In every situation, we have the ability to be free. Even in this dark exile, where the world seems against us. Even in our personal lives, where we each have difficulties, suffering and pain. It is our choices that express our free nature –not our predicaments. In every situation, we find a way to free our essence, our Jewishness. Today, this seems harder than ever, as there is great temptation to be like our non-Jewish neighbors. But we have been there before, and if you try, Hashem will surely help you free yourself from your Egypt. On a deeper level: Each of us has the ability to free ourselves from our current level and reach higher plateaus. Ask yourself: How can I improve myself? How can I get closer to G_d? Then you become free.
From an article by Rabbi Yitzi Hurwitz
Love His children
Rabbi Yitzi Hurwitz writes, “…realize that to get closer to G‑d, you need to love his children, including those you deem less observant or more observant than yourself. Loving each other is the key to our redemption; it is how we break the chains of this exile. Perhaps that is why it is so difficult. Nevertheless, we will overcome this as well. May it happen soon.”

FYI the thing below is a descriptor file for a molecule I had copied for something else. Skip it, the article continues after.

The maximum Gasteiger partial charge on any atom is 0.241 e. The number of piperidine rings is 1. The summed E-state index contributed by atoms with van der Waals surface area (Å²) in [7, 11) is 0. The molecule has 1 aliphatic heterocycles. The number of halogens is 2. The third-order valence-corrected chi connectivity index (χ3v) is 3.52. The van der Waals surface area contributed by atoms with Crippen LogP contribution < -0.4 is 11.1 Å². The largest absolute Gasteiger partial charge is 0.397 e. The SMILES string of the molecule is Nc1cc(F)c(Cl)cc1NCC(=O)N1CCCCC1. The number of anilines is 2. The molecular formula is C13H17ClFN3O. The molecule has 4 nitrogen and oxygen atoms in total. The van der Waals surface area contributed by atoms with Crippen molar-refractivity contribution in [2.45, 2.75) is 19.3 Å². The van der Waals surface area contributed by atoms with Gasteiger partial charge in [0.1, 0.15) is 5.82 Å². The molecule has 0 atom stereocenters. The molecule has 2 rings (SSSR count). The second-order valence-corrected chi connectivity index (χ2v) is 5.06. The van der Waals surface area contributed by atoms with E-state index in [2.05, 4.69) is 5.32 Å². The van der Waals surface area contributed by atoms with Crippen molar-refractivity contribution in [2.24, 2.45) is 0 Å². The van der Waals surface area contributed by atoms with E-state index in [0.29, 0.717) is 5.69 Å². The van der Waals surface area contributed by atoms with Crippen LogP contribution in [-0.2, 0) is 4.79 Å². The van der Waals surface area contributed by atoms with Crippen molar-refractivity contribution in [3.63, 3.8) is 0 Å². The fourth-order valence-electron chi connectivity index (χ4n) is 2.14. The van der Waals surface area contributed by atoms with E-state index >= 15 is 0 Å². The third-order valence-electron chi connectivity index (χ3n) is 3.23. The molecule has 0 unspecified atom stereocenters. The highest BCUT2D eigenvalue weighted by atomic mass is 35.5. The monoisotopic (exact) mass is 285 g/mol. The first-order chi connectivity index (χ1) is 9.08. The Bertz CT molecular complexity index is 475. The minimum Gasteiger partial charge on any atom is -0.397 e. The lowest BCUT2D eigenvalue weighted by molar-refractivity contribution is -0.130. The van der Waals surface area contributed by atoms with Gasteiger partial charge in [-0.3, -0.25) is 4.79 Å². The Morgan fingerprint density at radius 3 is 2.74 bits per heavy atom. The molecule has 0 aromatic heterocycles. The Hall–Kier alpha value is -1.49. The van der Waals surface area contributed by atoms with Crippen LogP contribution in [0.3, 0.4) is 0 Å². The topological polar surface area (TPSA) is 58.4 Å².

Have I got a Story
Kindness, positivity and gratitude
When I was a little girl, I used to love hearing my grandmother retell a Yiddish folktale about a miserable couple living in their cramped quarters with their many children. They went to seek rabbinical advice and were surprised to hear that to solve the issue they need to bring a goat inside the house. The family was confused, but did as they were told by the sage. With this addition, they became even more miserable. The family returned to clarify what to do and astonishingly were advised to bring a sheep into the house. This went on until they had an entire barn inside the house. Finally, the house had become utterly unlivable and they went to beg the rabbi for help, and only then did the rabbi tell them to let all the animals out of the house. The couple did so and was ecstatic to be living in their now-spacious-feeling dwelling with just the family. Clearly, they were back to the beginning, but with a new perspective.
My grandmother taught me about life by sharing meaningful stories such as this one. Life can always get worse, yet we have an opportunity to transcend our limitations and look at the bright side of things, regardless of circumstances.